Three Self-Care Lessons I've Learned Living With Depression
If you live with depression then you know some months with depression are worse than others. This past winter I got sick and spent the following weeks in a major low. I wanted nothing more than to binge watch Once Upon a Time and lie in bed. My body felt like my bones had turned to lead. The idea of getting up to make a bowl of cereal felt like the most epic of tasks.
Then you probably know it took a lot of work to slowly pull myself out of it (along with medication and counseling).
And there were a few lessons I had to relearn about self-care along the way. I want to share them with you because by maintaining them it’s been so much easier to reover from other lows.
Let's get started:
1. Being "lazy" makes things worse.
I know everything feels freaking impossible and it's easier, a relief even, to sink under the covers and zone out to mindless television. The thing is, this is like tying an anchor to your ankle and jumping from the safety of your raft. Is not doing this 1000% easier said than done? God yes. Is the effort it takes to pull yourself out of bed, take a shower and do some basic tasks to get yourself moving worth it? Yes, yes, yes.
Set up reminders and alarms on your phone to give you that extra nudge to get up and moving. I have alarms for when to be out of bed, when to start my morning routine and when to start working for the day. I also like to do the dishes and sweep the floors before I go to bed each night.
Experiment with what works best for you. Choose a handful of tasks that get you up and moving that are relatively easy. You want to give yourself some quick wins for the day. I find once I complete these easy go-to tasks I feel accomplished and ready to take on the more difficult tasks.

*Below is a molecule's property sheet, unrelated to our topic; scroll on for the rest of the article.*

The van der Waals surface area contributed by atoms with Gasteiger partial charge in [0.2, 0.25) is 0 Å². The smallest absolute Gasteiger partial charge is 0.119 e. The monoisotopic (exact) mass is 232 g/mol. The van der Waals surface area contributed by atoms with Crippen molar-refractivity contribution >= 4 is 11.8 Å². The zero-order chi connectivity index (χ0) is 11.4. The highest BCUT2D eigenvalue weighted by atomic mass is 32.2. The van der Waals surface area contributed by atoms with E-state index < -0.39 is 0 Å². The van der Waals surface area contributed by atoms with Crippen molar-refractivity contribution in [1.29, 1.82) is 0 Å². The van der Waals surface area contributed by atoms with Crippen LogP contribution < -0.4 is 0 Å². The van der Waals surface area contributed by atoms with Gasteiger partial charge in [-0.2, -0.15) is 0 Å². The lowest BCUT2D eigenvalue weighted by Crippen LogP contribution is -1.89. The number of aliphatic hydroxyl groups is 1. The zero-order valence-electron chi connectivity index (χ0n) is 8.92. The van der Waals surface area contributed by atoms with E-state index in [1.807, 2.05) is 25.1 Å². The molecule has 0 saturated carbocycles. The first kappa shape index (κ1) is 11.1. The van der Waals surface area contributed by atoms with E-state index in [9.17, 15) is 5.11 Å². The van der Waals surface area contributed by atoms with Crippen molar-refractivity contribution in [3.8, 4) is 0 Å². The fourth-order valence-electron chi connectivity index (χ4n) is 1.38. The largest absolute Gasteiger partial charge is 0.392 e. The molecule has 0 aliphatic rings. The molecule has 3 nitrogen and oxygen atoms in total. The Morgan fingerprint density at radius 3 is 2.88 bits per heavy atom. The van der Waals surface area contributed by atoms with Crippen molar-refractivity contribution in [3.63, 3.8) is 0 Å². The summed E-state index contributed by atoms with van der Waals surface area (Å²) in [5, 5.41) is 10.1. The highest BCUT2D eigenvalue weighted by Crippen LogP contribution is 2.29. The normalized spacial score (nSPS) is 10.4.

2. Self-care needs to be a priority.
I know, I know, DUH you've heard this one a thousand times over. It's pretty stinkin’ obvious. If you're anything like me you know it's a priority. You put it on your to-do list! But then depression hits and it falls further and further to the bottom of your list. I mean hello! There are things with actual deadlines. And these need to get done with what limited energy you have, right?
But listen, if this has been your line of thinking too then you've got it all wrong. Self-care has an even more pressing deadline like big red alarm bells and whistles going off. We've become incredibly capable at tuning them out. But they need to get done first.
Create a Minimum Viable Self-Care Routine. What that means is decide on a few self-care acts that help you get back up and running. Then choose forms of these that are so easy it's stupid to say you can't do it because you can... because it's THAT easy. And then do it first. Do it before anything else and you will feel so much better and be able to tackle your to-do list with more ease.
What your level of self-care will look like is up to you. For me, this is some "lazy" yoga where I do some simple stretches that don't need too much effort for at least 5 - 15 minutes. For you, it could be a run, a walk or something else more vigorous. But don't feel like it has to be. I have learned the hard way that this results in me dissolving into a pile of tears because it's too damn hard. This is about making it easy to care for yourself.
3. Music is everything.
When I'm depressed music is the first thing to go out the window. It becomes intolerable. But when I'm in a great mood it's the first thing I reach for. Pulling music back into my life makes all the difference every time.
Depending on your mood put on something upbeat, rhythmic or calming. The key here is to set the mood for yourself so, like, don't reach for the emo stuff okay?
At first glance a lot of this obvious. It certainly wasn’t new information to me. I had known this all along.
But what I (re)learned was HOW important it was. Hint: critical. When we go through a period of depression that is manageable it becomes so easy to let our healthy habits slip away one by one. But just like with a house, self-care needs a foundation to sit on so it can weather both the good times and the bad. And this is why reminders and recurring to-do items have become a staple in my day to day routine. It creates one less step to think about. It’s on the list and so it needs to get done. I've recently turned to ToDoist for this. I can create lists for each life sector and sort tasks by priority level. This makes deciding what tasks are most important a no-brainer. And yes, you can bet your butt I've set reading, journaling, and yoga as top-level priorities.
What are some of your ah-ha self-care lessons? Do you have that one lesson that you need to learn over and over again? Meet me in the comments and let me know to share your experience.